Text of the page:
The Forgotten & Hidden Protein-(HIDDEN by Graft)!

Disease-Causing CAFO-GMold – UNCLEAN Processing!

The Protein  that Supports the CNS & Prefrontal Brain (the Thinking Brain!)

Unaltered whole Ancient Grains & Seafood Protein!!

God gave the Irish Whiskey (CNS solvent) so they would never rule the world!

God gave the US GMold to keep Minds dull! & Bodies to amass  & accumulate DEAD but ‘Tasty,’ Unclean, Synthetic, faux Body-only what was once named nourishment!

** Ban GMO – It is Not SAFE!

Other CAFO-GMold Processes that remove CNS Protein –

** Ban Roasting-of Raw Nuts, Seeds & Ancient Grains –

Allergy-Causing & Omega 3 changes to Inflammatory – Omega 6 (Dead ‘Body only’ food) – CANCER CAUSING – Free Radicals (INFLAMMATORY)

Simple reliable process (time proven) – Like Baptism! SOAKING & RINSING – makes ‘CLEAN’ by removing the Seed Lock & Lectins.

** Ban Over-Milled Ancient Grains (Unaltered source of Plant Protein)-

The Body is a closed system & knows how to be “VERY CREATIVE IN FINDING “STORAGE PLACES”-

** Cheap ‘HIGH PROFIT’- Especially for Western Medicine & tickets on the Medicare Bus!

Fast ‘Over-Processed ‘DISEASE-CAUSING’ Convenience’ foods – Especially…

When there is “No Room Left at the Inn” –     THE BIBLE WARNED about Gluttony…

All EXCESS of both – NATURAL As well as“man-made” (CAFO-GMO, OVER Heated or Milled) can “sap your energy” & contribute to everything from brain fog to digestive issues. 

Chronic exposure to FREE RADICALS-(toxins) produces – Cellular damage, Allergic reactions, Compromised immunity & Rapid Aging.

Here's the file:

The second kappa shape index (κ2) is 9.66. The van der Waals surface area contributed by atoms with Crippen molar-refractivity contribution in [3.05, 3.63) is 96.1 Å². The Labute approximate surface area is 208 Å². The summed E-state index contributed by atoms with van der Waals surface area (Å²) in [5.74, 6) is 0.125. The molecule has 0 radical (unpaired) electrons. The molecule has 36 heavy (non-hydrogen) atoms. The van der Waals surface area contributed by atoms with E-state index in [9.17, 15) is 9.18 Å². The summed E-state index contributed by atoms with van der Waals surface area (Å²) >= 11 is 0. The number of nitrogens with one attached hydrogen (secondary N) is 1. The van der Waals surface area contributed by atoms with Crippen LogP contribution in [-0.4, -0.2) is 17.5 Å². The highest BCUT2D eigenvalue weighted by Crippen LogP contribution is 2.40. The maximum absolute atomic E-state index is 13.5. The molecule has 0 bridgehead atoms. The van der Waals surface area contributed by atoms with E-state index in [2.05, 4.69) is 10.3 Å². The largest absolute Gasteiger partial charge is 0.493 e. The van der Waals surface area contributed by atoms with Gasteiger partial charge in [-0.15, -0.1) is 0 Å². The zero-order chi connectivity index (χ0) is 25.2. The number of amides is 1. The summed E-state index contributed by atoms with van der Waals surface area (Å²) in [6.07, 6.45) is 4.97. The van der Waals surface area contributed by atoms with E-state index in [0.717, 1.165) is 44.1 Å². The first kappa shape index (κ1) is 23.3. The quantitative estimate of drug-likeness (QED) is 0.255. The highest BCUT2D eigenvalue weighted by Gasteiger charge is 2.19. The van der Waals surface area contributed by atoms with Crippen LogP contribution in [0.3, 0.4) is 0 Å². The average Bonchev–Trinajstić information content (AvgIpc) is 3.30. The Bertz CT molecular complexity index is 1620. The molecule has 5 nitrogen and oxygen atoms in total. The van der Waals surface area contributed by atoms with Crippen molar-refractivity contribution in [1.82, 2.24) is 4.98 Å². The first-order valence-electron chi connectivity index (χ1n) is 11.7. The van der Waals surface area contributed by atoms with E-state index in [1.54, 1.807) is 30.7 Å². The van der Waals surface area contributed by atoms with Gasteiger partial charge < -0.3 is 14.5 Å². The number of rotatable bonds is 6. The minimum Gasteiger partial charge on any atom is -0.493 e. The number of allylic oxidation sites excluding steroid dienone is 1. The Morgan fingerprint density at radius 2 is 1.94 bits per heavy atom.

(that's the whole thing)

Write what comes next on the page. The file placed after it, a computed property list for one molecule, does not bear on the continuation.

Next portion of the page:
Regular use of Activated Charcoal can REMOVE Unwanted FREE RADICALS & toxins from the body – Leaving MORE ENERGY – Often in minutes!

Another reason to AVOID – CAFO-GMold!!

** We can do better WITH Prevention & Reversing DISEASE (& HOMELESSNESS) armed with SCIENCE & COMPASSION! 

Instead of ‘KICKING-THE-HOMELESS Can’–‘Down-the-Road!’

HOMELESS & DISEASE WILL END – WHEN ‘GMO IS BANNED IN USA’ –

**(CAFO Will Implode) Global Warming will drastically slow – Global greenhouse gas emissions from the agricultural sector totaled 4.7 billion tons of carbon dioxide (CO₂) equivalent, up 13 percent over 1990 – When Genetic Modified was allowed in the US.

CAFO-GMO Agriculture is the third largest contributor to global emissions by sector, following the burning of fossil fuels for power and heat, and transportation.

Commercial sale of GMO (genetically modified) foods began in 1994, when Calgene first marketed its unsuccessful Flavr Savr delayed-ripening tomato.

Most food modifications have primarily focused on (CASH CROPS) in ‘high demand’ by farmers -Such as GMO soybean, GMO Alfalfa & All CORN, GMO canola, & GMO cotton.

MOST PEOPLE THINK – ‘I am (we are) not eating GMOld’ – 

However,  Since GMO ALFALFA, Corn & Soy is being fed to the animals WE EAT!   With the OBESITY at the Highest levels ever – CAFO-GMOld is making its way through the food chain in a benign but still insidious assault!